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Old 10-23-2015, 05:01 PM   #35
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Church would be an exceedingly difficult way for me to "find quality friends", because (a) I no longer believe the tenets of the church I was raised in and (b) I thrive on having diversity among my friends.
A slightly different viewpoint here. DW and I have sung in church choirs for almost 30 years even though I am a fervent NONbeliever and she is, at best, extremely doubtful on the whole organized religion thing. We do enjoy the musical history of the church and I have a bit of an "anthropological" interest in the cultural continuity provided by the church. I don't take communion and I don't recite the various communal prayers. My fellow tenors have dubbed my place in the choir loft "atheist corner". By going to church I have increased the diversity of my circle of friends, outside of church my closest friends are also non-believers.
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Old 10-23-2015, 05:03 PM   #36
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FWIW the ball is in your court, if you want to have a social life you have to put yourself out there in some form or the other. In this day and age with the internet there is no excuse for not finding those with similar interests. I'm not a social animal by any means but I retired at 54 and moved 500 miles south where I only knew my son and DIL. Through the last ten years I have made many friends by doing part time work, volunteer work, playing golf, photography and riding my motorcycle. The world is your onion my friend, slice and dice it as you see fit.
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Old 10-23-2015, 05:36 PM   #37
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FWIW the ball is in your court, if you want to have a social life you have to put yourself out there in some form or the other. In this day and age with the internet there is no excuse for not finding those with similar interests. I'm not a social animal by any means but I retired at 54 and moved 500 miles south where I only knew my son and DIL. Through the last ten years I have made many friends by doing part time work, volunteer work, playing golf, photography and riding my motorcycle. The world is your onion my friend, slice and dice it as you see fit.
HA! You sound like the type who settles quicker than a castor oil addict takes a dump. I cannot say for sure but just because you call them friends doesn't mean they are friends. Not everybody has that low a threshold. That's what this thread is about. Interests? Well, that's part of it but the deal killer is always the person behind the interest. I have interests and have belonged to groups but I didn't magically love and be loved by all those people because we all had a similar interest. Like hard work in any other endeavor. You can certainly try but it doesn't have to pay off.

Work. Volunteering. Golf. Motorcycling. Plumbing. Bee keeping. Running marathons. Archery. Fencing. Just to meet a kindred spirit or two? Anything that requires that much g/d work isn't worth having.
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Old 10-23-2015, 05:52 PM   #38
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HA! You sound like the type who settles quicker than a castor oil addict takes a dump. I cannot say for sure but just because you call them friends doesn't mean they are friends. Not everybody has that low a threshold. That's what this thread is about. Interests? Well, that's part of it but the deal killer is always the person behind the interest. I have interests and have belonged to groups but I didn't magically love and be loved by all those people because we all had a similar interest. Like hard work in any other endeavor. You can certainly try but it doesn't have to pay off.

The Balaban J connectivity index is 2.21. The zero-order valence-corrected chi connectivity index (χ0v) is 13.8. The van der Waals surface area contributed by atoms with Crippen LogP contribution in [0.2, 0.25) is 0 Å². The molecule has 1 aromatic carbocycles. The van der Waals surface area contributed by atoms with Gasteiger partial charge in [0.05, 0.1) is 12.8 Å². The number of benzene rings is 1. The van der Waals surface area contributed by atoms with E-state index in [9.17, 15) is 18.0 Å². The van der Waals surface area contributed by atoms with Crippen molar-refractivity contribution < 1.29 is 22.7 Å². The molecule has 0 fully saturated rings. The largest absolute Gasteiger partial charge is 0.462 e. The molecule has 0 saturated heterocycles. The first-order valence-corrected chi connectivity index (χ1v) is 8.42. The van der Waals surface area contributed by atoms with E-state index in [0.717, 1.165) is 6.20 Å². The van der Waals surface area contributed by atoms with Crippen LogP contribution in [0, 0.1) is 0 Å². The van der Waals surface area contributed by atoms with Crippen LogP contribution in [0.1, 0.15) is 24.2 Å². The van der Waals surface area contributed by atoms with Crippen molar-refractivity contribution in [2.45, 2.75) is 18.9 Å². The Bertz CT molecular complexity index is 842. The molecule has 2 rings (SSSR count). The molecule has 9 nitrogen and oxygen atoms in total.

Work. Volunteering. Golf. Motorcycling. Plumbing. Bee keeping. Running marathons. Archery. Fencing. Just to meet a kindred spirit or two? Anything that requires that much g/d work isn't worth having.
Different strokes for different folks, I have only a few close friends, probably less than six that I would trust to have my back if I needed it. Any friendship is only as good as what you put in it. It's not a question of threshold, it is a question of trust and integrity. So sorry if you haven't experienced either in your life. Again your life is what you make it, sorry about yours. Not here to pass judgement just stating my life experience and two cents.
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Old 10-23-2015, 06:22 PM   #39
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I don't have the problem, but, my BIL in his mid 50s started going to his local Starbucks in the morning.Soon he was involved with others, slightly older, doing the morning coffee and paper thing. Not sure but I think it takes up two or three hours some mornings. He also got involved with several groups like HOA and doing some volunteer work. Works for him.
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Old 10-23-2015, 06:37 PM   #40
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OP here, just wanting to say thanks for all the really insightful comments and suggestions and anecdotes. To clarify the whole "introvert" thing, I am definitely more on the introverted side of the spectrum, but I do have some need for human contact on a semi-regular basis. What I don't really want or enjoy is regular contact with large groups of "strangers". I much prefer hanging out with close friends, maybe just once or twice a week even. My fundamental dilemma is figuring out how to make more of these kinds of friends (need to get out and meet more people, obviously) so that I have options whenever the urge strikes me to be social.

Anyway, a lot of food for thought thanks to all the insightful posts.